Study finds player-character relationships affected game satisfaction in the Last of Us Part II​

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The action adventure game ‘The Last of Us’ was a big hit worldwide in 2014. However, its sequel, the Last of Us Part II divided opinions in the game community when it was released in 2020.

A research team from the Games and Life Lab in the Graduate School of Culture Technology at KAIST analyzed why the game players’ reviews were so polarized and found that player-character relationships influenced the game players’ satisfaction. This study, published in Frontiers in Psychology, will help developers of character-driven games foresee how different players will react to their games.

The team under Professor Young Yim Doh conducted in-depth interviews with 12 players from diverse nations, both those satisfied and dissatisfied with the game.

The team found that three elements affected the game players’ satisfaction. First, players’ satisfaction varied according to their tolerance of forced character switches. When a player is forced to switch their controlled figure in the game to another character that is introduced as the antagonist, most players initially had a negative reaction. The feeling of being forced to play in a way they didn’t want reduced their rights as a player. However, later on, some players viewed this character switch as an interesting transition and were more tolerant toward forced gameplay.

Second, the researchers found that the flexibility of character attachment is related to game satisfaction. Players who were unhappy about the game resisted building a relationship with the new antagonist character. Meanwhile, players who were happy about the game slowly formed an additional relationship with the new character. This led to the player feeling conflicting emotions, which satisfied players considered a meaningful experience of understanding a perspective of someone initially considered the enemy.

Lastly, the satisfaction of the play depended on how much the players could accept a changing character image in the game. Dissatisfied players found inconsistencies in the characters’ behavior and did not accept the new information about the characters. Meanwhile, satisfied players tried to understand and accept the new information and actions.

“Previous research on narrative games focused more on the game design than on the players’ experiences. To understand why reactions to the game were very different across players, we focused our research on differences in the players’ psychological experiences with the game.” said lead author and Master’s candidate Valérie Erb.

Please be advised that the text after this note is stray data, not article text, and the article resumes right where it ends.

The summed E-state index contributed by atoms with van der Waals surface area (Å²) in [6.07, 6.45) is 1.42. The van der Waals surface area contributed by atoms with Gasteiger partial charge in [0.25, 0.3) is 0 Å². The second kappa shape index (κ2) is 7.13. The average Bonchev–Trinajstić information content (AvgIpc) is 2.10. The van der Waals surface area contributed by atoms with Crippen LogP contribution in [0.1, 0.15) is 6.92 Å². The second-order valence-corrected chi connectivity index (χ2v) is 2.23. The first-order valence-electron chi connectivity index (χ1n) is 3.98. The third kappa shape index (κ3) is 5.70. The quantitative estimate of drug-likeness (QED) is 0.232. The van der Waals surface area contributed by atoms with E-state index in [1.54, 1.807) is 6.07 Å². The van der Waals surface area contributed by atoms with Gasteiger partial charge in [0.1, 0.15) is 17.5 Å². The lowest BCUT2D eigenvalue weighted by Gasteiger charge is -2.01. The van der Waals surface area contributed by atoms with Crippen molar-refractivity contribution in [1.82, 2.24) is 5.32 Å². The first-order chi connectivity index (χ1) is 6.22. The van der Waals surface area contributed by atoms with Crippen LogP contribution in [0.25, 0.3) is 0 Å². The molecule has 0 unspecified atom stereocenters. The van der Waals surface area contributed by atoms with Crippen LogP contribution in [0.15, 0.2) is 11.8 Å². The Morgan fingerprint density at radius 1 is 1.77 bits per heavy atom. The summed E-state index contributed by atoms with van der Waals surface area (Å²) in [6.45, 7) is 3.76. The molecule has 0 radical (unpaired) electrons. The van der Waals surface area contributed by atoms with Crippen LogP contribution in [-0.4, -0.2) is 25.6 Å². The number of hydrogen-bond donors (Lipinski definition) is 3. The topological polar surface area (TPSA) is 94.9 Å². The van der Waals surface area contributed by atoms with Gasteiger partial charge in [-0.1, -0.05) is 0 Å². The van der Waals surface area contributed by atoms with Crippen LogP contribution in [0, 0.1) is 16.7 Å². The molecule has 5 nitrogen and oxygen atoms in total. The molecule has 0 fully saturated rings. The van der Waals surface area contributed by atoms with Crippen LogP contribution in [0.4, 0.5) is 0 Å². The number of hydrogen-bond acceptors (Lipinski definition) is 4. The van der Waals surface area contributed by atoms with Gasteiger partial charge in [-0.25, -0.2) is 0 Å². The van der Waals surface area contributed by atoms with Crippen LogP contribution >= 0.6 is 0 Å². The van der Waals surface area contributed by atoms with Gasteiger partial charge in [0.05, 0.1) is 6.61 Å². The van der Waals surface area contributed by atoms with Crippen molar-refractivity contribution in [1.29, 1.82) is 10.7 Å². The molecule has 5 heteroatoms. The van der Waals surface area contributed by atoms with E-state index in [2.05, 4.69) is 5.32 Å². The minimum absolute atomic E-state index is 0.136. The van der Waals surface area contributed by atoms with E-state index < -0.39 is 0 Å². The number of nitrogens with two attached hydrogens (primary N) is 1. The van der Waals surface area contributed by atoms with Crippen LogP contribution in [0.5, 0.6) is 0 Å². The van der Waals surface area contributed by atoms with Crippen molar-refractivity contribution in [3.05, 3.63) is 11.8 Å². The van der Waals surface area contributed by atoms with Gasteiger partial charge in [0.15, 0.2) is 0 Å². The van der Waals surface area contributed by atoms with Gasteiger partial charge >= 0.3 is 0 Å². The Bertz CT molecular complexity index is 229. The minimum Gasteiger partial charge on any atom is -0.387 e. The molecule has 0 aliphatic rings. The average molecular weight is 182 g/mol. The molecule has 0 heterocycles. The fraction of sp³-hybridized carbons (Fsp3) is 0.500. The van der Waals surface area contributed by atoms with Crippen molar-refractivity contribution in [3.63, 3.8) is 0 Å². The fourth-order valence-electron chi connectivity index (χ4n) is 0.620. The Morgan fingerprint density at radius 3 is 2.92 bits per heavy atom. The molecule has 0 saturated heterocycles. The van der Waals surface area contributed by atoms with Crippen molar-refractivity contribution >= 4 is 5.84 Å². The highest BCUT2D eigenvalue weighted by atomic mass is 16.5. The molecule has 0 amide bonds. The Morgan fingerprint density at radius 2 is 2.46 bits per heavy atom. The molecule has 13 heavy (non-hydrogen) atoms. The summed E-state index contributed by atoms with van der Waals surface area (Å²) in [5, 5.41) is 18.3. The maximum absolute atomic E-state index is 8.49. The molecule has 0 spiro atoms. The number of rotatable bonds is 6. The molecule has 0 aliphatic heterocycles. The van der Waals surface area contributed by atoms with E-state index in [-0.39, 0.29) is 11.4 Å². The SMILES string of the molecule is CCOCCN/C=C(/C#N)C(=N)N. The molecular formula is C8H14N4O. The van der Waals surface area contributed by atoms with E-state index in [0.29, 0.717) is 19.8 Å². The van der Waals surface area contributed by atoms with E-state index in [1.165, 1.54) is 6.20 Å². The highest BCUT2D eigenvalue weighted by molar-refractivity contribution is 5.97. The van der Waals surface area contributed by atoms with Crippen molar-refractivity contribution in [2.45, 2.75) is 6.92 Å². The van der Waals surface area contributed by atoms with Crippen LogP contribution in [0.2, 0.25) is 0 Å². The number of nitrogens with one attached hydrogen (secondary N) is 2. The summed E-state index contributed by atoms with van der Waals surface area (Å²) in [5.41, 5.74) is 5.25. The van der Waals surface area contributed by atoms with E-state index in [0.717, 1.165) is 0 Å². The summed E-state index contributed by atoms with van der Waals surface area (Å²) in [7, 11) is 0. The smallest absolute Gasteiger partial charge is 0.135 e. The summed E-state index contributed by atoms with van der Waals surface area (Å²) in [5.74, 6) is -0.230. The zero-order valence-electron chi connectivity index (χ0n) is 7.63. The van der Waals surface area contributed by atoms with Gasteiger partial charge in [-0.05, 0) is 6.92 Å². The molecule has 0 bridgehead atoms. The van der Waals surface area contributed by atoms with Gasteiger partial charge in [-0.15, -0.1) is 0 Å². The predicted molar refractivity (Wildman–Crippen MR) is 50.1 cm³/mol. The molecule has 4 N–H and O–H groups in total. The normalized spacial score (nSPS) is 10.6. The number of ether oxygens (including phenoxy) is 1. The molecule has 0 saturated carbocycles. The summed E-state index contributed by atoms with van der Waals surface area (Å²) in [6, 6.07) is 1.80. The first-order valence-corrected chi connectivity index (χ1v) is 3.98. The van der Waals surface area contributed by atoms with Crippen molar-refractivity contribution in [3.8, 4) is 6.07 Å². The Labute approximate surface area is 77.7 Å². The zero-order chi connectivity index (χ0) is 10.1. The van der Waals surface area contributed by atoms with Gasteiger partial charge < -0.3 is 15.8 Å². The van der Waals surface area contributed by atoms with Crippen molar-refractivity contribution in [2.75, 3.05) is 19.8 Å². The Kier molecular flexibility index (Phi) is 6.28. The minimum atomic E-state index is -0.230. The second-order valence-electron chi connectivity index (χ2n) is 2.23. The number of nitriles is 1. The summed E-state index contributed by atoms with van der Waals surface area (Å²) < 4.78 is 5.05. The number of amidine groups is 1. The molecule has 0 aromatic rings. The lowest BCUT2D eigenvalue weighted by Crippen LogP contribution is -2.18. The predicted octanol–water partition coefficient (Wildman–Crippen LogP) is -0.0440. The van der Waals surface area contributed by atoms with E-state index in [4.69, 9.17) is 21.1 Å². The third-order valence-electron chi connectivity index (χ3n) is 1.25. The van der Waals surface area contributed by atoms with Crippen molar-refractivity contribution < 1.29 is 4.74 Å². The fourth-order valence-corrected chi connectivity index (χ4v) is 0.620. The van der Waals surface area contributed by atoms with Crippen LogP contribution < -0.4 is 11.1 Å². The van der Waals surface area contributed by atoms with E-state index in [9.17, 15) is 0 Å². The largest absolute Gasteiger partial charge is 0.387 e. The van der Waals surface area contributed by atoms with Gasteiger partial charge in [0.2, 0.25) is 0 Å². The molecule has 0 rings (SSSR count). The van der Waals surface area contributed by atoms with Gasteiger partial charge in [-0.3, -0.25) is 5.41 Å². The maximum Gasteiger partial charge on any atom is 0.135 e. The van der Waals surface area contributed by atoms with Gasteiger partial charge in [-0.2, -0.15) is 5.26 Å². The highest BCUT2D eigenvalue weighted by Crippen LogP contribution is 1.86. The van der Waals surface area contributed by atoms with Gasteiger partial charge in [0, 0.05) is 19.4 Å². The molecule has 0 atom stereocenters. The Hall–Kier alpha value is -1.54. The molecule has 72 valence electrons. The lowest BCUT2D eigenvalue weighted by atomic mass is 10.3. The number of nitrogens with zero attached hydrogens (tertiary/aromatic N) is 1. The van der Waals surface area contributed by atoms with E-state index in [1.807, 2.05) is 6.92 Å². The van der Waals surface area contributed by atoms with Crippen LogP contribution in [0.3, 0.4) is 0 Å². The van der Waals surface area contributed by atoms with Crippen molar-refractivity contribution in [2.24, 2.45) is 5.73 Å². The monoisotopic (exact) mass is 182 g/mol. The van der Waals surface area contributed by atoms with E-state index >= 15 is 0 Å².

Co-author Dr. Seyeon Lee added, “This suggests that there is no one way to satisfy all players in a character-based narrative game. To satisfy a game’s players, it is important to understand the different players in the player base, target the right player group, and manage expectations accordingly.”

This research was supported by the Year 2020 Culture Technology R&D Program by the Ministry of Culture, Sports and Tourism and the Korea Creative Content Agency (Project Name: Research Talent Training Program for Emerging Technologies in Games, Project Number: R2020040211).

-About KAIST

KAIST is the first and top science and technology university in Korea. KAIST was established in 1971 by the Korean government to educate scientists and engineers committed to industrialization and economic growth in Korea.

Since then, KAIST and its 67,000 graduates have been the gateway to advanced science and technology, innovation, and entrepreneurship. KAIST has emerged as one of the most innovative universities with more than 10,000 students enrolled in five colleges and seven schools including 1,039 international students from 90 countries.

On the precipice of its semi-centennial anniversary in 2021, KAIST continues to strive to make the world better through its pursuits in education, research, entrepreneurship, and globalization.For more information about KAIST, please visit http://www.kaist.ac.kr/en/.

 

 

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